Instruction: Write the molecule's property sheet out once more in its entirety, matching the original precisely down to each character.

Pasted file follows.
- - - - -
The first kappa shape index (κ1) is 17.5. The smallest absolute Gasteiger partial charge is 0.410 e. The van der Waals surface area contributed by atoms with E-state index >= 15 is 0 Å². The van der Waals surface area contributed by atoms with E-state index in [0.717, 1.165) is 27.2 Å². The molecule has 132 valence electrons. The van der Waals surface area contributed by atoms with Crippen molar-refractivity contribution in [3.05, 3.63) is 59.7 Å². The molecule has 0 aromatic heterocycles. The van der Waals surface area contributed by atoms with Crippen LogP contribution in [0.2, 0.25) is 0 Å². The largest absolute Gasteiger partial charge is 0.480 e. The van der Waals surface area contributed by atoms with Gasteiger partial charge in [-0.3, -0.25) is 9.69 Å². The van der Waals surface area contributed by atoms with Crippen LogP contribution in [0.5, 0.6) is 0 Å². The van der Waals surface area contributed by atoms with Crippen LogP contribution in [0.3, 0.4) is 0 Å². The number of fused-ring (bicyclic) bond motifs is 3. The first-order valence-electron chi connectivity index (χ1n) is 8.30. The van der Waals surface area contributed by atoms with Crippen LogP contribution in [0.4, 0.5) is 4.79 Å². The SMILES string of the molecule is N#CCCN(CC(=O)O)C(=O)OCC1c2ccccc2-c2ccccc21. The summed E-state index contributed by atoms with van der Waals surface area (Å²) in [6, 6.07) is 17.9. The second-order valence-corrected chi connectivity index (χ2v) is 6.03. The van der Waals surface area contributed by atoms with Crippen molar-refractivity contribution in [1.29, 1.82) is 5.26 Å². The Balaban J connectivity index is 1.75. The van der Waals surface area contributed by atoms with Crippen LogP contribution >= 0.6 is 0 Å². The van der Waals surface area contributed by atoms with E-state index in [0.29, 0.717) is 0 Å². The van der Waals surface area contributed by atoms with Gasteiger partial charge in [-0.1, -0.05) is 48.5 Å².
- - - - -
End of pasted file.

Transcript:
The first kappa shape index (κ1) is 17.5. The smallest absolute Gasteiger partial charge is 0.410 e. The van der Waals surface area contributed by atoms with E-state index >= 15 is 0 Å². The van der Waals surface area contributed by atoms with E-state index in [0.717, 1.165) is 27.2 Å². The molecule has 132 valence electrons. The van der Waals surface area contributed by atoms with Crippen molar-refractivity contribution in [3.05, 3.63) is 59.7 Å². The molecule has 0 aromatic heterocycles. The van der Waals surface area contributed by atoms with Crippen LogP contribution in [0.2, 0.25) is 0 Å². The largest absolute Gasteiger partial charge is 0.480 e. The van der Waals surface area contributed by atoms with Gasteiger partial charge in [-0.3, -0.25) is 9.69 Å². The van der Waals surface area contributed by atoms with Crippen LogP contribution in [0.5, 0.6) is 0 Å². The van der Waals surface area contributed by atoms with Crippen LogP contribution in [0.3, 0.4) is 0 Å². The number of fused-ring (bicyclic) bond motifs is 3. The first-order valence-electron chi connectivity index (χ1n) is 8.30. The van der Waals surface area contributed by atoms with Crippen LogP contribution in [0.4, 0.5) is 4.79 Å². The SMILES string of the molecule is N#CCCN(CC(=O)O)C(=O)OCC1c2ccccc2-c2ccccc21. The summed E-state index contributed by atoms with van der Waals surface area (Å²) in [6, 6.07) is 17.9. The second-order valence-corrected chi connectivity index (χ2v) is 6.03. The van der Waals surface area contributed by atoms with Crippen molar-refractivity contribution in [1.29, 1.82) is 5.26 Å². The Balaban J connectivity index is 1.75. The van der Waals surface area contributed by atoms with Crippen LogP contribution >= 0.6 is 0 Å². The van der Waals surface area contributed by atoms with E-state index in [0.29, 0.717) is 0 Å². The van der Waals surface area contributed by atoms with Gasteiger partial charge in [-0.1, -0.05) is 48.5 Å².